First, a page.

See below for a outline on all the learning paths available:

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06 - Second recommendation for certification: eCPPT (Optional: Straight to OSCP)

You've now broadened your horizons and have gotten more experience as a penetration tester while also studying your chosen programming language. You have the option of jumping into OSCP (The course is enough and contains everything needed to learn and pass the OSCP) but I would recommend actually going for your eCPPT exam first.

The eLearn Certified Professional Penetration Tester course & exam is actually very good and not only will it prepare you for the OSCP course; it will also give you a great experience of what a realistic penetration test might look like and for that reason - it is different to the OSCP certification due to feeling like a real pentest.

You can read my review of the course & exam here but in summary; it is more realistic than the OSCP and it teaches you more about the document requirements and report writing that is involved with being a professional. This particular test is a 7-day exam that gives you a generous amount of time and allows you to get experience with security exams as well as how they function. The stress won't be as terrible as the OSCP however it will give you experience with recon, exploitation, post-exploitation and then report writing.

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07 - You are job ready (maybe..)

I would argue you are already job ready however it depends on the area in the world that you are applying in and what you might be expecting as a first job. You have the necessary skills to be able to start a position in cyber security albeit it depends on where - A good recommendation is always somewhere in a SOC as an analyst or heading for help-desk --> sysadmin.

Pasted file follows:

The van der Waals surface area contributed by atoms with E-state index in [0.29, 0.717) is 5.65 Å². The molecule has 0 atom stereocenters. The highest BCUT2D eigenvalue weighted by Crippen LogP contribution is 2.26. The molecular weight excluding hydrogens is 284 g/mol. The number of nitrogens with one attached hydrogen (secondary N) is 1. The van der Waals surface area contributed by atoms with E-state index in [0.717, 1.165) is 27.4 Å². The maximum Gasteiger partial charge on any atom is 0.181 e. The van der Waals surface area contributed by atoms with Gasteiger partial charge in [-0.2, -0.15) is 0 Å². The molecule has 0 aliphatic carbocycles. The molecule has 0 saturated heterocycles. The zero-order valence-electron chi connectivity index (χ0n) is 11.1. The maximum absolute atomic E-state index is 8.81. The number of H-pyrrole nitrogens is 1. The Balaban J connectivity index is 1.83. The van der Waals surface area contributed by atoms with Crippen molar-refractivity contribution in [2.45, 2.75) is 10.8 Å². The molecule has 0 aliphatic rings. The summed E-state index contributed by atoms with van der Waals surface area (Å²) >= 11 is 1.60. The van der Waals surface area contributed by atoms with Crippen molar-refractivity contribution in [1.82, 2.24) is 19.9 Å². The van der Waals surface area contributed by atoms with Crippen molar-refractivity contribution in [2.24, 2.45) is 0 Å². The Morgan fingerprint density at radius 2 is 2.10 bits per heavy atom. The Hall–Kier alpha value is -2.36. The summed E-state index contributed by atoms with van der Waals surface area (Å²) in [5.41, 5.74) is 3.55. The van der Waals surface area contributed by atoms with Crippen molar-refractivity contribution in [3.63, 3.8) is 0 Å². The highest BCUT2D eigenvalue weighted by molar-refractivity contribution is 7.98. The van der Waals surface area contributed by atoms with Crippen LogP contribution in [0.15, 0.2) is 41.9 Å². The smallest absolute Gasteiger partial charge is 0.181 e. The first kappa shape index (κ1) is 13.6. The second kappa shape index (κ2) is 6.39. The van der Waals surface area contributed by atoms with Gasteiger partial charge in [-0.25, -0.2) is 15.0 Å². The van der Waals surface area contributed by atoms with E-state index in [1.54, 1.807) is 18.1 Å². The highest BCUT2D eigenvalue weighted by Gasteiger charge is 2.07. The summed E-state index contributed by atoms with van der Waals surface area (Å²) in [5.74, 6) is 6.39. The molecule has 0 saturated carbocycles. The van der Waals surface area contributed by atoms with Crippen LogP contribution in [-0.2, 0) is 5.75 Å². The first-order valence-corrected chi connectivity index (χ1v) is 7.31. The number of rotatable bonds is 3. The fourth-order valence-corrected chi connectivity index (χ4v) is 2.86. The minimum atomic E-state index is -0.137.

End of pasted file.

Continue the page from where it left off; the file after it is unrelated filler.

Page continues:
These certifications should be able to assist with demonstrating your passion and knowledge as well as assist with convincing HR for the first interview. The first position likely won't be directly into a penetration tester however your main goal is experience in the industry whether that is help-desk, SOC analyst or otherwise. Potentially another certification that could assist is Sec+ however I don't have experience with this certification but I have seen it as a recommendation for this certificate if their goal was specifically to become a SOC Analyst.

The following is some recommendations and resources that have helped me and others when going for their first job search and/or job interview:

If your goal is OSCP then read on.

08 - Try Harder: The OSCP Story

You are at the stage where you are hardened and experienced when looking back at where you first started. Now your eyesight is on the OSCP course and the difficult challenge that follows it.